October 15, 2023
Jonquel Jones leads Liberty to do-or-die Game 3 win; Aces’ Chelsea Gray injured
New York beats Las Vegas 87-73 to force a Game 4
The New York Liberty have had a flair for the dramatic all season long. With their backs against the wall, they put on a show for the home crowd in the WNBA Finals.
New York won a do-or-die Game 3 against the Las Vegas Aces 87-73, keeping its season alive for at least one more game. The Liberty took an early eight-point lead in the first quarter and battled through the second quarter to maintain a three-point lead going into halftime. Then they dominated the second half en route to their first finals win since “The Shot” in 1999.
Jonquel Jones led New York with 27 points on 10-for-15 shooting from the field and 4-for-7 from three, eight rebounds, three assists, two steals, and three blocks. Teammate Breanna Stewart notched a double-double of 20 points on 8-for-16 shooting and 12 rebounds. Kelsey Plum led Las Vegas with a game-high 29 points on 10-for-22 shooting from the field and 5-for-10 from three.
“We can be a great defensive team, but you gotta be locked in to do it,” Liberty head coach Sandy Brondello said postgame. “And we weren’t for the first two games … so it really just came down to effort and knowing that your teammates got your back. … They [the Liberty players] know what it looks like and how it feels. It was really all down to going out and doing it.”
“When you build that level of trust,” Jones added, “you see a team that plays at the level we played at tonight, both defensively and offensively.”
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New York came out of halftime ahead, but that felt like a major loss after thoroughly outplaying Las Vegas in nearly every facet. But whatever Brondello told them clearly worked; the defensive issues in this series that continued to plague the Liberty through the first two periods could not have been fixed more thoroughly. The Aces were less comfortable during the third quarter than they’d been all season, and it seemed as if New York did not miss a defensive rotation the entire frame, finally finding an answer to the drive-and-kick game that Vegas had used to dominate the first two games in the series.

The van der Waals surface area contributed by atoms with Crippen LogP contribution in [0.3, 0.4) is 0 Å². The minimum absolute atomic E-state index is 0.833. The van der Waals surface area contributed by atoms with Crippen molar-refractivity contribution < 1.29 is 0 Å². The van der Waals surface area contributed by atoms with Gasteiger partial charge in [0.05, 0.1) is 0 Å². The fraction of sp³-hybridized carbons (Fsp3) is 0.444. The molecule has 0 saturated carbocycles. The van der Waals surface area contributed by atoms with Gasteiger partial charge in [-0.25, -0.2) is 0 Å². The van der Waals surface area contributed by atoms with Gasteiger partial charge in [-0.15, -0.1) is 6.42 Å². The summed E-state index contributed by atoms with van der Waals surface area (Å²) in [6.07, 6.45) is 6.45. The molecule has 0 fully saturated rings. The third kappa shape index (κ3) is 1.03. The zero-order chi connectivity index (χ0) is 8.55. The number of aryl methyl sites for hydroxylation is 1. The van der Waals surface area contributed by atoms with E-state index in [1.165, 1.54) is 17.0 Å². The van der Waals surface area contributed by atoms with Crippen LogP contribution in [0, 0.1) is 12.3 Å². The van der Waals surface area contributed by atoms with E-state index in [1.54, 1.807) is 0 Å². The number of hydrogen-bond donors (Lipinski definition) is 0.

The Liberty did not go on any commanding run in that stretch (the closest they came was a 15-6 span across the mid-third quarter), but they certainly took command of the Aces. Vegas was held to just 4-for-22 shooting and took just two free throws. New York blocked five shots in the quarter, the home crowd getting as loud as it had ever been when Jones swatted a Plum midrange shot into the stands and Stewart stuffed A’ja Wilson on a stepback midrange jump shot.
The Liberty took an 11-point lead into the fourth quarter. The Aces chipped away far too slowly to threaten a comeback, and New York made sure to put them away for good. After the media timeout, it went on another 15-6 run, capped by a Sabrina Ionescu movement three. Twelve seconds later, Vegas head coach Becky Hammon emptied her bench.
The Liberty starters earned a standing ovation as Brondello subbed in her bench with 1:03 left to go, a WNBA-record crowd of 17,143 fans waving rally towels from the courtside seats to the nosebleeds.